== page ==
Last week’s massacre at Charlie Hebdo magazine and the other terrorist murders which left a total of 17 dead in France have given new urgency to plans prepared by 47 European member states of the Council of Europe to strengthen measures to prevent violent attacks against journalists. “Europe’s governments and institutions, including the Council of Europe, have to take all possible action to better protect journalists and media freedom in future”, said Thorbjorn Jagland, the organisation’s secretary-general, who took part in last Sunday’s mass march through Paris in the wake of the killings.
The Association of European Journalists is among the organisations that will take part in an ambitious new scheme to collect data about threats and attacks against journalists, which will be published on a website run by the Council of Europe. The online ‘Freedom of Expression Platform’ will act as an ‘alert’ or ‘early warning system’ flagging up threats and assaults against members of the media. Mr Jagland has declared that the platform will enable the Council of Europe, the continent’s primary guardian of human rights, to take ‘protective and remedial action’ to enhance the safety of journalists.
A month before the recent killings, on 4 December 2014, journalists’ organisations and NGOs came together with Mr Jagland in the French Senate in Paris. In the presence of parliamentarians from across Europe they signed a memorandum of understanding .
The Council of Europe’s deputy secretary-general, Gabriella Battaini-Dragoni, told the gathering that she looked forward to ‘immediate statements’ and quick, dynamic moves by the Council of Europe in the light of such data on concrete cases of violence and legal intimidation. The agreement to set up the ‘online platform’ was earlier approved by representatives of the member states. Governmental authorities in countries where serious incidents are recorded will also be asked to respond to reported incidents with their own comments and explanations, which may also be published.
The ground-breaking scheme is the result of years of lobbying by the Parliamentary Assembly of the Council of Europe as well as journalists’ associations and NGOs. It is due to be up and running early in 2015, though the exact date has not yet been set.
William Horsley, the AEJ’s vice-president and media freedom representative, called the long-awaited agreement a potential ‘breakthrough’, which should make governments more responsive to evidence of serious threats to life and abuses which obstruct the legitimate work of journalists. He appealed to European governments to implement legal and practical protections for independent journalism without delay, in line with agreed standards and rulings by the European Court of Human Rights. It was vital, he said, to ensure that all attacks on the media are effectively investigated and punished, in accordance with ministerial commitments on protecting journalists’ safety that had been made in the past but not yet properly honoured.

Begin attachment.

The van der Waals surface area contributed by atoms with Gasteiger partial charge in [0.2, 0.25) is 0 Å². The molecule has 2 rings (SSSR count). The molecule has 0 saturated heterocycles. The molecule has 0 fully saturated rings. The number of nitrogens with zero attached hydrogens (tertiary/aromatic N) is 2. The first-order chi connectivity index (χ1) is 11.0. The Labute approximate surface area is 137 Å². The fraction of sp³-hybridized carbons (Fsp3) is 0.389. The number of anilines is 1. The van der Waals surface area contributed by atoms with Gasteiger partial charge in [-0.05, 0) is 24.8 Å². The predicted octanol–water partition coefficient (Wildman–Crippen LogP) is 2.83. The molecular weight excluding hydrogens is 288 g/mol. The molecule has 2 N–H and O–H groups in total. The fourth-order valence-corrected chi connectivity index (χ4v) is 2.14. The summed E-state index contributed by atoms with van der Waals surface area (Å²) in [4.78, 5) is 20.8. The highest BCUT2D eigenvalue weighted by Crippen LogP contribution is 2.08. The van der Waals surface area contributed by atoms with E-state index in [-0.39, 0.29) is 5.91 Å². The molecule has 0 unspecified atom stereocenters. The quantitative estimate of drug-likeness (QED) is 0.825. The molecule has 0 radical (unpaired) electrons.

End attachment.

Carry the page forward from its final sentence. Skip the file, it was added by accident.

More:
Jim Boumelha, the president of the International Federation of Journalists, welcomed the platform initiative, and said the IFJ and European Federation of Journalists (EFJ) would work with the Council of Europe to develop it into ‘an important rapid response mechanism’.
In a statement, Reporters Without Borders said it hoped that the initiative would lead to concrete actions. ‘RWB will pay close attention to the Council of Europe’s response to the cases brought to its attention’, the statement said.
For Article 19 the organisation’s senior legal counsel, David Banisar, also voiced hopes that the scheme would bring real improvements. He pointed out that in 2009 the governments of Europe had made a public commitment to review their anti-terrorism laws and practice so that they conform with the Article 10 provisions on freedom of expression in the European Convention on Human Rights, but he said that promise had not been fulfilled. David Banisar authored an expert report for the Council of Europe which highlighted governmental and judicial abuses in that area.
Read the Council of Europe’s press release on the ‘rapid reaction’ platform for journalists under threat.
On the photo: William Horsley, AEJ vice-president; Jim Boumelha, president of the International Federation of Journalists; Thorbjorn Jagland, secretary-general of the Council of Europe; Mogens Blicher Bjerregård, president of the European Federation of Journalists ; David Banisar, Senior Legal Counsel for Article 19; and Christophe Deloire, general secretary of Reporters Without Borders at the signing of the agreement in Paris.
William Horsley represents the AEJ as an independent member of the Council of Europe’s Committee of Experts on Protection of Journalism and Safety of Journalists . This year the committee will produce a Draft Recommendation to the Committee of Ministers following the Resolutions on safety of journalists that were adopted at the Conference of Ministers responsible for Media and Information Society in Belgrade in November 2013.